This idea is heavily influenced by CQRS and its way of applying changes to the app via commands objects. In this blogpost we’re showing how it could work with Rails.

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Commands are data structures which represent the intention of the user. In the Rails community, we sometimes use the name of “a form object” to represent the same meaning.

In some of our projects, we started moving to a command-driven approach. A command is handled by a command handler (often it’s a service object). As a result of handling the command we publish domain events.

When you switch to commands, you’ll notice that many controllers look alike and they’re becoming a boiler-plate code which you repeat over and over.

This is what led to a conversation between me and Paweł. We discussed whether it makes sense to have just one controller, being represented by just one API endpoint.

Paweł decided to experiment with this idea and wrote the code below. This code is also a nice example of how concise can be a one-file-Rails application.

require 'action_controller/railtie'
require 'securerandom'

module Command
  Error =

module Service
  Error =

FooBarCommand = do
  ValidationError =
  def validate!
    raise ValidationError if [foo, bar].any? { |value| value.nil? || value == '' }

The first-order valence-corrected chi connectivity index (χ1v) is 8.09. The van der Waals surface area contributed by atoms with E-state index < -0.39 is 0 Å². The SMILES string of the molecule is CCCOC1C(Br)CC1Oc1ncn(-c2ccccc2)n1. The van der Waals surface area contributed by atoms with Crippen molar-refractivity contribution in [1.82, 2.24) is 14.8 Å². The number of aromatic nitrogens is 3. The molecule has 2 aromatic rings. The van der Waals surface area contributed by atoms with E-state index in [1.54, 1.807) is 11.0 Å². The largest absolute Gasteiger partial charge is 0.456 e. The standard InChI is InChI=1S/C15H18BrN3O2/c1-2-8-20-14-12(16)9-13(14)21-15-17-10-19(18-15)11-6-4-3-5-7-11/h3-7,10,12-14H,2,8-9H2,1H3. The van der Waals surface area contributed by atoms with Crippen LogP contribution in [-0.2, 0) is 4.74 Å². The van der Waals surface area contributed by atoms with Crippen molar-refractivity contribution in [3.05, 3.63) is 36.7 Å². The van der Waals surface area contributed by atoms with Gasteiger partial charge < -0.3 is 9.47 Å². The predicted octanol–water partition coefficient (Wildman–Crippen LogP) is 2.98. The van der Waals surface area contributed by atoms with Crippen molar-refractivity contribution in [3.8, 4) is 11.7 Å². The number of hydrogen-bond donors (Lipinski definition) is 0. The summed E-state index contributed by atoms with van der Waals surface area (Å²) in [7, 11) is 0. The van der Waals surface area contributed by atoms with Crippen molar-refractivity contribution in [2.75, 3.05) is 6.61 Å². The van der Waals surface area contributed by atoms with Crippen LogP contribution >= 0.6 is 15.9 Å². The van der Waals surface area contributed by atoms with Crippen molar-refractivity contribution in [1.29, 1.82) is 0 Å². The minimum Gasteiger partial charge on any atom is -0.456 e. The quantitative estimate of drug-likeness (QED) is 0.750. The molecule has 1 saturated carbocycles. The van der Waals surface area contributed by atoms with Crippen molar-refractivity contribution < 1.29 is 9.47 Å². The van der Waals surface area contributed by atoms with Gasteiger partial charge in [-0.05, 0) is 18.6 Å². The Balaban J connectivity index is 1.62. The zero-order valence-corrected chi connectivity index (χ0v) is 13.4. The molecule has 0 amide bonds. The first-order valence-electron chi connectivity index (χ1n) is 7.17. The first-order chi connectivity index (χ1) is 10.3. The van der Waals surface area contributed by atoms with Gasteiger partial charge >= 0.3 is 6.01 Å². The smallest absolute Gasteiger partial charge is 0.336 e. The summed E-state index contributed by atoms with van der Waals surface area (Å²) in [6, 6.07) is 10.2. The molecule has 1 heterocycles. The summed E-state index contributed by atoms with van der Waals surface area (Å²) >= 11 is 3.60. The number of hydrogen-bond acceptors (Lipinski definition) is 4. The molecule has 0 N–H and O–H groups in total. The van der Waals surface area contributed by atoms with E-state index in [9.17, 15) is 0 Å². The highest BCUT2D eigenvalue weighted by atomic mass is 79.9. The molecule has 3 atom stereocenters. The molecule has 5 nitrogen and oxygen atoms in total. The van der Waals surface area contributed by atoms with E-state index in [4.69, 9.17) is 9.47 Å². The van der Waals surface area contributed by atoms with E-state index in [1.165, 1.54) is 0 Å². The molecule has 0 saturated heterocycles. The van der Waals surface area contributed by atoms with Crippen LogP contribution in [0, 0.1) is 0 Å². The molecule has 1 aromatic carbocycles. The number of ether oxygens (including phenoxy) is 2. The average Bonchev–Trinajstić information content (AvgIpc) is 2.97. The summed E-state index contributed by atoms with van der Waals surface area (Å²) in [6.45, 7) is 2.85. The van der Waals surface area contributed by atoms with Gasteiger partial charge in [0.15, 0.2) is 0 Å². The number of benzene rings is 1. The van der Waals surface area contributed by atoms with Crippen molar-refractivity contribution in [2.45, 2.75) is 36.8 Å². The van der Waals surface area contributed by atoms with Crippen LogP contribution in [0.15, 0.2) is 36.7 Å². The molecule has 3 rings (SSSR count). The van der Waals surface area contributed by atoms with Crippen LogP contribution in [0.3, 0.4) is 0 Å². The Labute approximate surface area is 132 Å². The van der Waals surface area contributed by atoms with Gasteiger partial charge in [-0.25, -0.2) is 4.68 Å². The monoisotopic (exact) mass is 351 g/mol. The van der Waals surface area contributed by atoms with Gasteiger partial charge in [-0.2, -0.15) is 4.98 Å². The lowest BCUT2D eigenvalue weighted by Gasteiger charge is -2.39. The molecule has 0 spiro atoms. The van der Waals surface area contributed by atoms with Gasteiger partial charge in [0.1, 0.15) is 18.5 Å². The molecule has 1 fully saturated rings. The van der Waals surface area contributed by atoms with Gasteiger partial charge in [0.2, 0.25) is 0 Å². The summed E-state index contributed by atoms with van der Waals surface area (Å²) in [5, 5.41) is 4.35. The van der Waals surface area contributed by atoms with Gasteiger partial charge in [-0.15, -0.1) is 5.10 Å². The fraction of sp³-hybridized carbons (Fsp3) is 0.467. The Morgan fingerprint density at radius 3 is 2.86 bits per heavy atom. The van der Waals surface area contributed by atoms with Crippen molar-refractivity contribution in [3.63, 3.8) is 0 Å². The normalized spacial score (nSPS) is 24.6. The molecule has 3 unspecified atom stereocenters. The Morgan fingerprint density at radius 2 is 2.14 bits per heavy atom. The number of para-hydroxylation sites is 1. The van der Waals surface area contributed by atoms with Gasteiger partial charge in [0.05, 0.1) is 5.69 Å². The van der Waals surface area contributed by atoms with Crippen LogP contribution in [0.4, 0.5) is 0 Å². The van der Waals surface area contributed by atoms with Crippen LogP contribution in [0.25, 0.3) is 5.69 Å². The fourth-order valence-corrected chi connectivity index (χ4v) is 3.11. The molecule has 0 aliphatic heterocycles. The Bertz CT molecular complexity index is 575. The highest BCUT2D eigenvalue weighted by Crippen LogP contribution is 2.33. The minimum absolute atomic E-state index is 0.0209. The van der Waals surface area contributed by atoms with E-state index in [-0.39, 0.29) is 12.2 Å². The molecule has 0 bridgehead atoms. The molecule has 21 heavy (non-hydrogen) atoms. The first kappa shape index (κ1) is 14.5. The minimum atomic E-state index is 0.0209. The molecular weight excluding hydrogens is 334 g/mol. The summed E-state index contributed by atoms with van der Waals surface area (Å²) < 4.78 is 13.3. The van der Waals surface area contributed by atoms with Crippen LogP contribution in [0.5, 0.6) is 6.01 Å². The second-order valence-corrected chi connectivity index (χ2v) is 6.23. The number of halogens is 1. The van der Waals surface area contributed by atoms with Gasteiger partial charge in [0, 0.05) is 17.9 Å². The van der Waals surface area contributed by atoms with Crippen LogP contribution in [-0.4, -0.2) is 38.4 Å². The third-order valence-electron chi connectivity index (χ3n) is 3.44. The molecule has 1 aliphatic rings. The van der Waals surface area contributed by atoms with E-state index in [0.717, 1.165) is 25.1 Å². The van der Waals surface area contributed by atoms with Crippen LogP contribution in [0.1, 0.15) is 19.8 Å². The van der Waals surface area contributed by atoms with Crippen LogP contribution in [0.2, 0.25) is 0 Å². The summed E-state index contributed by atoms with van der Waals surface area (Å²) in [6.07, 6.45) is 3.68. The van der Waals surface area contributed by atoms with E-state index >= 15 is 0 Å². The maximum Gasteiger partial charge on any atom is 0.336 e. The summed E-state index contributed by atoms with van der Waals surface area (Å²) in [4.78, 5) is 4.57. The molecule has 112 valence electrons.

class FooBarService
  FooNotFooError =
  def call(cmd)
    raise FooNotFooError unless == 'foo'

  { 'foo_bar' => FooBarCommand,

  { FooBarCommand =>,

class Dummy < ::Rails::Application
  config.eager_load = false
  config.secret_key_base = SecureRandom.hex

class CommandsController < ActionController::Base
  def create
    cmd =
    head :no_content
  rescue KeyError
    render json: {}, status: :not_found
  rescue Command::Error
    render json: {}, status: :unprocessable_entity
  rescue Service::Error
    render json: {}, status: :unprocessable_entity

Dummy.routes.draw do
  resources :commands, only: :create
Dummy.routes.default_url_options[:host] = ''

run Rails.application

# How to run this example:
# rackup
# http POST localhost:9292/commands command=foo_bar foo=foo bar=bar

I really like this concept. I think it has the potential of removing a lot of controller code.

If this can work in some cases, this idea would become the most radical one in my book on dealing with Rails controllers. In the current version of the book, we talk a lot about the concept of form objects as a data structure which is initialized in the controller and passed to the service object.

The approach with a generic controller handling commands removes a big part of the controller layer.

Knowing Paweł, there will be updates and improvements to this approach, so stay tuned :)